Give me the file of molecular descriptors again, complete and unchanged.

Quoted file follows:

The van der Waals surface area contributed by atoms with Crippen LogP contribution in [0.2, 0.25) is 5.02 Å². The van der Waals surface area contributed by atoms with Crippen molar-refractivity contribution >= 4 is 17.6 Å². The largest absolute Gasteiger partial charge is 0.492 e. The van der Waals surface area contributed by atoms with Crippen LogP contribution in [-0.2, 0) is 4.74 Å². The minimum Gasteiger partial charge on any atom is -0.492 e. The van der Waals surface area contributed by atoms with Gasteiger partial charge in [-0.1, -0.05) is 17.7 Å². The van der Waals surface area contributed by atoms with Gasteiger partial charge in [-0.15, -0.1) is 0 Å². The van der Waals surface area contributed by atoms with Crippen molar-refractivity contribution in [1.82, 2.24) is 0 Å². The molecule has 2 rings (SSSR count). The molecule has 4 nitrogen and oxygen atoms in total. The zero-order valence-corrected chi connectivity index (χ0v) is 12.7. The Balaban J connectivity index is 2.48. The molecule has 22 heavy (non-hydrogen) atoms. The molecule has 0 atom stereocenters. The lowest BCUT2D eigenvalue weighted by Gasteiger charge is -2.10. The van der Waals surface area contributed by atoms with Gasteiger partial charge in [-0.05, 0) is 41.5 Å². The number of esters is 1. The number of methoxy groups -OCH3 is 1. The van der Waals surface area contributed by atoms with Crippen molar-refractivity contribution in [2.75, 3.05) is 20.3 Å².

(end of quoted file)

The van der Waals surface area contributed by atoms with Crippen LogP contribution in [0.2, 0.25) is 5.02 Å². The van der Waals surface area contributed by atoms with Crippen molar-refractivity contribution >= 4 is 17.6 Å². The largest absolute Gasteiger partial charge is 0.492 e. The van der Waals surface area contributed by atoms with Crippen LogP contribution in [-0.2, 0) is 4.74 Å². The minimum Gasteiger partial charge on any atom is -0.492 e. The van der Waals surface area contributed by atoms with Gasteiger partial charge in [-0.1, -0.05) is 17.7 Å². The van der Waals surface area contributed by atoms with Gasteiger partial charge in [-0.15, -0.1) is 0 Å². The van der Waals surface area contributed by atoms with Crippen molar-refractivity contribution in [1.82, 2.24) is 0 Å². The molecule has 2 rings (SSSR count). The molecule has 4 nitrogen and oxygen atoms in total. The zero-order valence-corrected chi connectivity index (χ0v) is 12.7. The Balaban J connectivity index is 2.48. The molecule has 22 heavy (non-hydrogen) atoms. The molecule has 0 atom stereocenters. The lowest BCUT2D eigenvalue weighted by Gasteiger charge is -2.10. The van der Waals surface area contributed by atoms with Gasteiger partial charge in [-0.05, 0) is 41.5 Å². The number of esters is 1. The number of methoxy groups -OCH3 is 1. The van der Waals surface area contributed by atoms with Crippen molar-refractivity contribution in [2.75, 3.05) is 20.3 Å².